By Doreen Matonga, UNICEF Malawi
The mood at Katayanthona Primary School was subdued during exam season, without the usual scenes of children running around and shouting. It was so quiet that visitors almost felt guilty to even utter a word. Standard 8 students were writing their primary school leaving certificate examinations, while other students were having their classes in the community. Some were in a local church, some in empty houses, and others under a few trees.
Set on a slope with a few surrounding trees the school has three school blocks comprising six classrooms. It is in a dilapidated state. Almost all the classrooms are empty, without a single desk or any doors. Another school block has been condemned as not suitable for children. It has big cracks on the walls making it a hazard for children. There is no library.
Katayanthona Primary in Kasungu District provides an education to 583 students and has eight male teachers. On a normal day, Standard 3 and 4 students learn outside while the rest occupy the available six small classrooms. There are eight toilet block each with two holes located on a hillside above the school, the only place in the school to have mobile phone connectivity.
The closest Teacher Development Centre (TDC) is at Suza, 9 kilometres away from the school. This is where all teacher training and administration is done. “In order to make a phone call to the TDC, I have to stand near the toilet block to try and pick up a signal,” Headteacher Austin Mwakalinga says. “If the network doesn’t work that day, I have to walk to Suza.”
On 29 June 2017, the Government of Malawi and UNICEF are launching an air corridor to test potential humanitarian use of unmanned aerial vehicles (UAVs), also known as drones. The corridor is the first in Africa and one of the first globally to focus on humanitarian and development use.
The corridor is centred on Kasungu Airfield, with a 40km radius (80km diameter) and is designed to provide a controlled platform for the private sector, universities and other partners to explore how UAVs can be used to help deliver services that will benefit communities and schools like Katayanthona.
UNICEF hopes that drones can help the poorest and hardest to reach families in Malawi. The choice of Kasungu as the location for the corridor will allow companies to test drones in a rural setting including several remote areas, where schools and health centres struggle with transportation and mobile reception.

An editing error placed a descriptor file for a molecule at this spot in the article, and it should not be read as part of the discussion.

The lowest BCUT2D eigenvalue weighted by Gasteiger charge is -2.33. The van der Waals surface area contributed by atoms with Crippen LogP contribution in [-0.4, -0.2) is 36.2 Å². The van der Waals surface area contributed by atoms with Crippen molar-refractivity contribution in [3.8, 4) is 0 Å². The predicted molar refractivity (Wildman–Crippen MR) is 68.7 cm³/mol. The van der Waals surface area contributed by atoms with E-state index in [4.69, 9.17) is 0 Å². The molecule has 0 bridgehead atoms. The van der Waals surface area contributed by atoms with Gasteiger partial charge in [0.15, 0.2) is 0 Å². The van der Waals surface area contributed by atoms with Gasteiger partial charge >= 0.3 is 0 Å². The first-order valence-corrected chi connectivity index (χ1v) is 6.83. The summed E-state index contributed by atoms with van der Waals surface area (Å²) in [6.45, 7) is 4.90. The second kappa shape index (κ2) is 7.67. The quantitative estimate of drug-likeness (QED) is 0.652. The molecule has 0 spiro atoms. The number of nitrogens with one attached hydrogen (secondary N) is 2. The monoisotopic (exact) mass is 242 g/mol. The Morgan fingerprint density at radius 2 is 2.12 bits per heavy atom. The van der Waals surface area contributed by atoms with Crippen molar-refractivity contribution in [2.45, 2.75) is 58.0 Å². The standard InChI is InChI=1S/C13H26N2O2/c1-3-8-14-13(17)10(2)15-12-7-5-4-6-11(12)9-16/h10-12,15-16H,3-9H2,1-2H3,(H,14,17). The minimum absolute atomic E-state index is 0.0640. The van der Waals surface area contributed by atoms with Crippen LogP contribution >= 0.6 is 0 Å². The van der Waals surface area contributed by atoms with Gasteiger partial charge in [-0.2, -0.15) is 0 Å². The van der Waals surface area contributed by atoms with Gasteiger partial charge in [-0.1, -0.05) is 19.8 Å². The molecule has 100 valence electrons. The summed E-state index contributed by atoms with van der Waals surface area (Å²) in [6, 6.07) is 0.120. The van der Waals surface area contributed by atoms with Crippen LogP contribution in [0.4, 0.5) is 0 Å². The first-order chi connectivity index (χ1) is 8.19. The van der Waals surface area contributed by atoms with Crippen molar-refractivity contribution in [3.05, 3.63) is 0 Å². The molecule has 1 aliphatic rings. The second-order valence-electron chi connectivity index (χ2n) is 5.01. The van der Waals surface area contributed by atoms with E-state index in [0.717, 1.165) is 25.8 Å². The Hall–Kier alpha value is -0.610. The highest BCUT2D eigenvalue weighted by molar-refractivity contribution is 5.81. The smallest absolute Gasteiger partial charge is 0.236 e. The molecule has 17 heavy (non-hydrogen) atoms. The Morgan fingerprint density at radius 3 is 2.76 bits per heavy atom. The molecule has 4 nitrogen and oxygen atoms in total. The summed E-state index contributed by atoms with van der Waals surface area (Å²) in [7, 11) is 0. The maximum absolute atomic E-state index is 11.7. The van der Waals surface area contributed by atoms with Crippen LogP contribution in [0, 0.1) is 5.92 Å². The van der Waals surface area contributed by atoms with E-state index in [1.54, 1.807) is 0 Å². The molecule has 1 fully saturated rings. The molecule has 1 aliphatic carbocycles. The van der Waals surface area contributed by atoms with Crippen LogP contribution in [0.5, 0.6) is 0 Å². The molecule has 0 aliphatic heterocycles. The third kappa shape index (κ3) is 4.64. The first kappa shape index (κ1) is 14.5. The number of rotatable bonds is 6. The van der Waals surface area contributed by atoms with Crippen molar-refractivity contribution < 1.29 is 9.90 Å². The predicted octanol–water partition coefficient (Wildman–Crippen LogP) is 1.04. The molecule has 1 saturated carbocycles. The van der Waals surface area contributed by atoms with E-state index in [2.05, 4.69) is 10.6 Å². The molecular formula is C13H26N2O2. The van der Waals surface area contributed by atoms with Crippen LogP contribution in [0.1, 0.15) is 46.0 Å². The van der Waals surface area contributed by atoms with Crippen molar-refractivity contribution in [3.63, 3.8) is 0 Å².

“If drones can offer us mobile network connectivity, we would be so happy, Austin says. “That is our greatest need in this area. We literally have to leave everything to go stand by the toilets in order to access the erratic networks in this area.”
The Headmaster recalls an incident where a student fainted at the school but they could not get hold of the Health Surveillance Assistant who manages the local village clinic due to lack of connectivity. The school struggled to transport the little girl 19 kilometres to Dwangwa Health centre for medical attention.
Connectivity is just one of the many challenges the school faces. It also has no means of transport. Austin has to either walk or hire a bicycle in order to deliver school mail and other important documents to the Teacher Development Centre. Due to teacher shortages, he sometimes sends learners who stay closer to Suza to deliver school mail and other paper work, including Standard 1 registration forms.
“The roads here became impassable during the rainy season,” Austin says. “It is a big problem to move from here to the Teacher Development Centre during rainy season. Many times, documents have been damaged by rain on the journey.”
There are many other potential uses of UAVs that could benefit a school like Katayanthona. Drones can do what is called a ‘connectivity drop’, providing mobile and Internet access for a set period of time. This would allow staff to speak to the Teacher Development Centre, and for students and teachers alike to access the Internet, possibly via tablet computers. For a school without a library, Internet access could be a huge benefit.
Lusiness Phiri (11) is a standard 4 learner at Katayanthona. She stays less than a kilometre away from the school. Her parents are subsistence farmers growing maize, groundnuts and tobacco. Although Lusiness is third in her class overall, she worries about some subjects. “I want to be a nurse but I am struggling with mathematics,” she says. She hopes that drones could help her school and with her studies. “Maybe it can help me solve my maths problems?” she wonders.
Katayanthona is a typical school in a hard to reach rural area. With no library, the learners rely on the knowledge imparted by their teachers. The school has many needs, including new classrooms and textbooks, but if the drone corridor is successful, one day digital libraries and document drops could form part of the answer to their problems.